The deal that has been struck to save the country from bankruptcy badly hurts small business owners. People who saved money for retirement lost their old-age insurance.
The hotel owner doesn't need to say anything. His red eyes tell the story of what he went through over night. He lost a lot of money in one fell swoop, hit hard by the levy on the accounts of those who had saved more than 100,000 euros ($128,640). Tears flowed - and he wants to remain anonymous because he's ashamed of that now.
The hotel owner has almost reached retirement age, owns a small supermarket and deals in real estate, a typical small business man on Cyprus. Business people need to have a lot of money in their accounts. Goods need to be paid, sales need to be booked. In addition, many people need to have a certain amount of money in their account for an overdraft loan. Unlucky ones like the hotel owner now have to watch a large part of this capital being taken away.
Money is a lubricant for the economy, and that's especially true for businesses in Cyprus.
"If we take part of this away from the business owners, it will have unforeseeable consequences," said Postas Apostolides, a well-regarded economist from Cyprus. He is frustrated when we meet at the hotel the morning after the deal was struck. "Do you want me to be friendly? Or should I say what I really think about the German government?" Apostolides asks. "The government and Angela Merkel have known about the problems here for a long time. It was their responsibility, too, to act early on. But in Germany's view, Cyprus is no more than some small island in the Mediterranean."
Of course, Cypriots see things differently. For the island's residents, the country was successful until a couple of years ago, when unification plunged it into a descent. In fact, Cyprus was once known as the "Switzerland of the Mediterranean." The economy was growing every year, there was hardly any unemployment. That's different now. Since the recession hit, the economy has stagnated, and the unemployment rate has tripled. After the decisions made on the weekend, there is no end in sight, many economists say.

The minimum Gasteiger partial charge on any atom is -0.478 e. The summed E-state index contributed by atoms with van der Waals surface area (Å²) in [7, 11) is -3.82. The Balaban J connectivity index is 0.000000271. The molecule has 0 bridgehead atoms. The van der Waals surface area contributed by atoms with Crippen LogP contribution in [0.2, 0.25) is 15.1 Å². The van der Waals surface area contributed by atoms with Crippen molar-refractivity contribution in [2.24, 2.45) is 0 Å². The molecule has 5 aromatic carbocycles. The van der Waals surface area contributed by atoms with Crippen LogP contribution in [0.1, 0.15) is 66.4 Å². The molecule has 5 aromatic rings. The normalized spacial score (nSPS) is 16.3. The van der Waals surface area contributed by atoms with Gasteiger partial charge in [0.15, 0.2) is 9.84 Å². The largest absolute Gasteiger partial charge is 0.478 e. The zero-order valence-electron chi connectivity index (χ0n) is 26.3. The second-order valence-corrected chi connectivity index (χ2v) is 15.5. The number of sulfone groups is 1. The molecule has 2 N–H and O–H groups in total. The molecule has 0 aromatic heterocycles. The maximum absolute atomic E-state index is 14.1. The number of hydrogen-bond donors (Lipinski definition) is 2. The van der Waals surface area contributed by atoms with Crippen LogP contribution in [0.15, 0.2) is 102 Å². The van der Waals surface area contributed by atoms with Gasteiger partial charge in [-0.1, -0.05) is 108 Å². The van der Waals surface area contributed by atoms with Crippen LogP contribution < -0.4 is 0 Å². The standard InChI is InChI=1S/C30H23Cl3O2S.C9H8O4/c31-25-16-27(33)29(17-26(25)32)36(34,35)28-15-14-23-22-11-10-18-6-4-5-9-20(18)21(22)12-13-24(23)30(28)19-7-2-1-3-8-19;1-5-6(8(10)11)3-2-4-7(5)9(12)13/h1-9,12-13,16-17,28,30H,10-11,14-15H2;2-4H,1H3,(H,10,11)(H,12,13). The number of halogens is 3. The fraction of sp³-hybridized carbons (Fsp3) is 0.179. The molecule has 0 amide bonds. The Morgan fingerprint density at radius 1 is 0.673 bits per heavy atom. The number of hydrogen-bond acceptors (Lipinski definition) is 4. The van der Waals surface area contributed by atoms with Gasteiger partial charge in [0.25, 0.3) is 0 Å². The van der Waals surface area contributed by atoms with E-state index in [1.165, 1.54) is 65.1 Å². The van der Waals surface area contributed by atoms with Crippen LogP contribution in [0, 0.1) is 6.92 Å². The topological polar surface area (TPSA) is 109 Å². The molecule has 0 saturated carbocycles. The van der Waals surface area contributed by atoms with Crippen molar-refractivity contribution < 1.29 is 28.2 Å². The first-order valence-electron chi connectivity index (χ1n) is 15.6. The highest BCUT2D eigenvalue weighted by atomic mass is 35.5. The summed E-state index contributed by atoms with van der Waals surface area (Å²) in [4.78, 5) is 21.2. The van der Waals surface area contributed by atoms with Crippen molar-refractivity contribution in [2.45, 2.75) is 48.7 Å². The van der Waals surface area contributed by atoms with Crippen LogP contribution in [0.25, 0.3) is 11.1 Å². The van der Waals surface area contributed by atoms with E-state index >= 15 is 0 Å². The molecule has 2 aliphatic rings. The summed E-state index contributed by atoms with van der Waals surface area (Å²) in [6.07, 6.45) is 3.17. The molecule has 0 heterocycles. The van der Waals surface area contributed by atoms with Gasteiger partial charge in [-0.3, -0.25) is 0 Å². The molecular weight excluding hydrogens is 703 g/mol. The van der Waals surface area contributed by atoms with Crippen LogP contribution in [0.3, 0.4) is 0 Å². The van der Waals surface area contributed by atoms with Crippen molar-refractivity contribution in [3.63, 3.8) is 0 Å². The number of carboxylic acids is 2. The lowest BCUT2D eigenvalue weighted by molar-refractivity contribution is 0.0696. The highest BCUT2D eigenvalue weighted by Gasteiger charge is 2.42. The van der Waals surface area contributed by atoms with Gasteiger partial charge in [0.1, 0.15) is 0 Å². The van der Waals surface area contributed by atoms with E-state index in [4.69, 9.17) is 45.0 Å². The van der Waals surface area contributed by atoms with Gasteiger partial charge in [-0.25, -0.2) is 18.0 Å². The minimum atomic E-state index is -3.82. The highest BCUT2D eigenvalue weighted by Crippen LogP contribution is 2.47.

Old-age pensions endangered
Many people in Europe are surprised that the number of Cypriots with more than 100,000 euros is so high. It's not wealth, though, that is accumulating on the accounts, but simply old-age pensions. Many people don't have other forms of pensions and are saving for their own old age and that of their children. This form of insurance has dissolved into thin air for some this weekend. Chrysanthos Trokkoudes is one of them. "At least a decision has been made," the 71-year-old merchant who owns a china-shop in Nicosia said. He'd like to retire soon, but will probably run his store for a while longer.
In spite of all the bad news, the Monday after the deal on the capital levy was also a day of celebration. It happened to be a national holiday on which many Cypriots take to the streets. A procession with a marching band moved across the entire capital, followed by big meals with families.
A visitor who came to the procession with her husband and daughter said with a smile that she, too, has lost a large sum of money. "Sure, it's a problem for everyone, but this is how we help our country," she noted. "We have to help our country." Many Cypriots share that opinion. They want a new beginning and hope that the crisis will be history in a few years.